When I told Alex that we were going to Paris for our holiday, she clapped her hands in glee.
"We can go see Monet's house!!" she shrieked. I was, to say the least, surprised.
"Monet's house? You mean, Claude Monet? The artist?"
"Dude who painted the water lilies?"
"Yes!" I noted a hint of exasperation in her voice.
"You know who Claude Monet is?" I said, still confused.
"MOM. Yes! We studied him in art class. And now, we can go see his house! And his gardens! And the Japanese bridge!"
"There's a Japanese bridge?"
"MOM. YES. Can we go see it? Please?"
A quick Google search and I discovered that yes, indeed, it is possible to visit Monet's house and his gardens, which were the subject of so many of his paintings. It merely requires a quick train ride from Paris to the town of Vernon, followed by an even quicker bus ride to the village of Giverny, the home and "the heart of Impressionism," apparently. Simple enough. So I told Alex that yes, no matter what, we would find ourselves at Monet's house.
And on Day 3, we made it happen.
So here's the thing about French gardens: if you visit places like the Jardin des Tuilieries or the Jardin du Luxembourg in Paris, or especially the gardens at Versailles, you will notice everything trimmed to within an inch of its life: the trees are literally shaped into cubes, the heights of blossoms are all perfectly measured, and the edges of hedges are so sharp that you could practically cut your shins if you walk too closely to them. When it comes to manicured gardens, the French know a thing or two, is what I'm saying. And they are all very, very pretty.
But Monet's gardens aren't anything like this.
Monet's gardens are, hands-down, the most beautiful gardens I've visited in. my. entire. life. There's organization, to be sure -- beds in neat rows, and blossoms coordinated by colour -- but it's as if Monet (and his future caretakers) decided to hell with the manicuring. These flowers grow as unfettered as they want to, and the result is amazing.
Whether it's true or not, I'm convinced that the design of each and every movie you've ever seen where the setting was lush and beautiful -- like The Secret Garden, say, or the forest in that regrettable Tom Cruise vehicle, Legend -- was based on Monet's gardens. Flowers explode everywhere (is it any wonder the man was an Impressionist painter? How else would he have painted each one of these beautiful blossoms?), and the air smells like air is suppose to smell -- clean, and fresh, and so sweet. I can't even begin to wonder what it must have been like to actually live in that house and with these gardens -- I think you'd seriously begin to believe you were part elf. Or pixie. Or, you know, unicorn.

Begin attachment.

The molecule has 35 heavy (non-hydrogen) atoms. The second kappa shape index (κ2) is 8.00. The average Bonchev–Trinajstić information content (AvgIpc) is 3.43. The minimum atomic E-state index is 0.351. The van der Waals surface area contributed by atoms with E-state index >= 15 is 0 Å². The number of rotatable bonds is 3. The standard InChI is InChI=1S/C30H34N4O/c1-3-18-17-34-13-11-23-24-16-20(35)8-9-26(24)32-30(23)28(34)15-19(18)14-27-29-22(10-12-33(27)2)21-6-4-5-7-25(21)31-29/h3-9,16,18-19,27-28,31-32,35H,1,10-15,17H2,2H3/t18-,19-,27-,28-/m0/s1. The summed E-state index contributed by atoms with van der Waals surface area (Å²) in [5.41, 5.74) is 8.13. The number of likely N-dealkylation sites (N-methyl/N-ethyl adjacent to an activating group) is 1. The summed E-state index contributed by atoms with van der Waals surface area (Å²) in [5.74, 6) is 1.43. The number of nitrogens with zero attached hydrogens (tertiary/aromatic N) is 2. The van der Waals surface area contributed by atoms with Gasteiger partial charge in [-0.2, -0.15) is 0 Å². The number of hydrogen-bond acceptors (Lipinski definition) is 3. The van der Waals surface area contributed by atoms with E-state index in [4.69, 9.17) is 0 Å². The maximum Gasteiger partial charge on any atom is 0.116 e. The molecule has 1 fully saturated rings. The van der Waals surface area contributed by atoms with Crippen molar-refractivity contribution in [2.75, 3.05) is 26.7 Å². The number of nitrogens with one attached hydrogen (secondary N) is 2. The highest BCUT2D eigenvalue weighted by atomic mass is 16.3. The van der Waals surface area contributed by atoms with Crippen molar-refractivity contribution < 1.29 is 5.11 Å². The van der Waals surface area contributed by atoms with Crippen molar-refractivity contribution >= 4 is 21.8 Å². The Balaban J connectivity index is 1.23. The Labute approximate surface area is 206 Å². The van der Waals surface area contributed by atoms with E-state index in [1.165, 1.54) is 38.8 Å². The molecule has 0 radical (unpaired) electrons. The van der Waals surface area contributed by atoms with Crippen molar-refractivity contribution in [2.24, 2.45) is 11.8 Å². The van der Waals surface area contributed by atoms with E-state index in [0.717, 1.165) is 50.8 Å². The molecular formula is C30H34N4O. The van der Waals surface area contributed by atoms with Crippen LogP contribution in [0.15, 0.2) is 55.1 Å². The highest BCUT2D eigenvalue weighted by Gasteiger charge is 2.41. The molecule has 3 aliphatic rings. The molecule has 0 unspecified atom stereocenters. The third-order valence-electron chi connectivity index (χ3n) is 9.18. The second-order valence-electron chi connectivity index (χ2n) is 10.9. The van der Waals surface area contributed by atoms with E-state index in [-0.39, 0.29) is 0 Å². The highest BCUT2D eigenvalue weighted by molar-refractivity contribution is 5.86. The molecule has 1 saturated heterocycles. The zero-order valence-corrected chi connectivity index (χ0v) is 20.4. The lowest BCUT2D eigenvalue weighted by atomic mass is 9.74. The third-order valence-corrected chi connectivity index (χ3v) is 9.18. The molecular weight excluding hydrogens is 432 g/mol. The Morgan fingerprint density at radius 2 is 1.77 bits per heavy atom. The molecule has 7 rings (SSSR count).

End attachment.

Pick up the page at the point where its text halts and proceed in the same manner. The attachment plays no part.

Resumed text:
Or, at the very least, that the garden had honest-to-goodness magic in it.
Man, a garden like this has to be bewitched.
Then, you follow a path to another section of these enormous gardens, to the actual pond where he painted his famous water lily paintings ...
... and check it -- right in the center of the photo above, where you can see tiny people? They're standing on the Japanese bridge! Alex was right, after all.
Visiting these gardens was undoubtedly one of my favourite parts of this trip, and I love that we would've had no idea it existed if Alex hadn't mentioned it to us. She, incidentally, was in her bliss: she brought her journal and her camera, and was as into the gardens as we were, recording as much of what she saw as possible. I'm sure that this visit will be something she will never forget.
By the way, here's some evidence that these gardens actually do have some magic in them: this is the 14th roll of film I've shot with my Hasselblad, and I've shared images from every roll with you; however, this is the very first roll that I've been happy with and shared every single frame I shot. In other words, for the first time ever, there wasn't one frame on this roll where I thought, "Yeah, no way that's going on the blog."
Magic, I tell you. Magic.